One year after quarantine began, I have achieved the unimaginable: the immunization protection from this deadly disease. Going out into the public, still masked, with my immunization card in hand, brought out the following dichotomies and then some:
- I feel safer from, yet less trusting of anyone without a mask.
- I feel happy that life is finally starting to get back to normal, but sad that we lost an entire year.
- I am tired of being sedentary but find it hard to muster the energy to re-activate.
- Be disgusted by the continued divide of politics vs. rights.
- Measuring my faith vs. my feelings of doubt.
- My conflicted feelings of action and inaction.
- Accepting the mystery of all vs. the needs to problem solve and provide answers in the moment.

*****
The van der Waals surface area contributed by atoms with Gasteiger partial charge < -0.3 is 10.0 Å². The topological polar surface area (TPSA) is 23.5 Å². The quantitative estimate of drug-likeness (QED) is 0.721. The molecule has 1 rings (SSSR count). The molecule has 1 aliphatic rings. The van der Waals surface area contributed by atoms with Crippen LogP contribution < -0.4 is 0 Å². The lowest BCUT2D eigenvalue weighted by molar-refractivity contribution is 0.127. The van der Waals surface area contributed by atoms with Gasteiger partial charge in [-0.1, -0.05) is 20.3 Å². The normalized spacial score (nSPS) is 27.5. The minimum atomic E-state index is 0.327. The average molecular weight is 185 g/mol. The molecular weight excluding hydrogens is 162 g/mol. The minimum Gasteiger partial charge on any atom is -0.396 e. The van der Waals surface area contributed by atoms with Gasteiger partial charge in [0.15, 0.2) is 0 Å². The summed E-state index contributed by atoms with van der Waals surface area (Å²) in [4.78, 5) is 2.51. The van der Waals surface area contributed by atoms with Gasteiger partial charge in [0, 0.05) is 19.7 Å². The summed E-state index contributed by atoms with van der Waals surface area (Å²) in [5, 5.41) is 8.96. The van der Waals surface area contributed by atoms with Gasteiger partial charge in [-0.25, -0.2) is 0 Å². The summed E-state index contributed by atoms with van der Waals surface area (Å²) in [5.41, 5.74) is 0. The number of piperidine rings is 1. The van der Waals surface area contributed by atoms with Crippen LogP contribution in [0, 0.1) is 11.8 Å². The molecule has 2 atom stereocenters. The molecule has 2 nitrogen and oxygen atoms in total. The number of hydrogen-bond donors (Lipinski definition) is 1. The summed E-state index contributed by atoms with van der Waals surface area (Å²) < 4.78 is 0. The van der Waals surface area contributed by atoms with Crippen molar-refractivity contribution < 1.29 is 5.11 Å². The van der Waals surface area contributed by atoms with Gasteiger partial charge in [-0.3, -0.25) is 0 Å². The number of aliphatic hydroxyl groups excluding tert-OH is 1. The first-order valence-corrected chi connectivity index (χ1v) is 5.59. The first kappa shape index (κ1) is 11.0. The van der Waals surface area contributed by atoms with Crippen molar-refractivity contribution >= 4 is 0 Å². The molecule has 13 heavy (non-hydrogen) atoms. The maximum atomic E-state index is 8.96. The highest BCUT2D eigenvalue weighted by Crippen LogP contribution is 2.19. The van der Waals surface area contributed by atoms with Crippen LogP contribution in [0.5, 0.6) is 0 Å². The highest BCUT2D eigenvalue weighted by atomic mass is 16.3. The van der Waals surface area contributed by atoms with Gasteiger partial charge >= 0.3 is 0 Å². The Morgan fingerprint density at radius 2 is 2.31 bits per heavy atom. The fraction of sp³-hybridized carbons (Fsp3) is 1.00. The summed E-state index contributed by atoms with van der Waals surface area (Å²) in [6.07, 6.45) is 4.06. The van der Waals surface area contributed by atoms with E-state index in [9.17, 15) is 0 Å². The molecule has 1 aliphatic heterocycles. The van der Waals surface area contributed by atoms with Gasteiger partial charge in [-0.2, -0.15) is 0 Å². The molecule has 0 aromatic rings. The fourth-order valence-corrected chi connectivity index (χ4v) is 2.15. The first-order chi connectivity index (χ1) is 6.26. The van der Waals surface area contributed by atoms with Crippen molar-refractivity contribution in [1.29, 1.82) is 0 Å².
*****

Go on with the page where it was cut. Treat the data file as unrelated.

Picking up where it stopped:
I read an article in the Times about disenfranchised grief, the kind we feel everyday: that if we did not die or lose a loved one, we have no legitimate complaints. This is a ridiculous unrealistic notion. Everyone of us has reason to grieve. Each has suffered hardships and losses and all are valid.
Here are some suggestions to help acknowledge and validate the grief: seek support from others with shared experiences; create a ritual to bring forward the deeper meanings of the experience; reaching out to help others that have greater needs and losses; and work to discover and acknowledge the small moments of joy that came through the grief.
Getting ready for Passover this year, I will add an empty chair to our seder table- representing both the unforgivable magnitude of lives lost and unforgettable feelings of individual grief.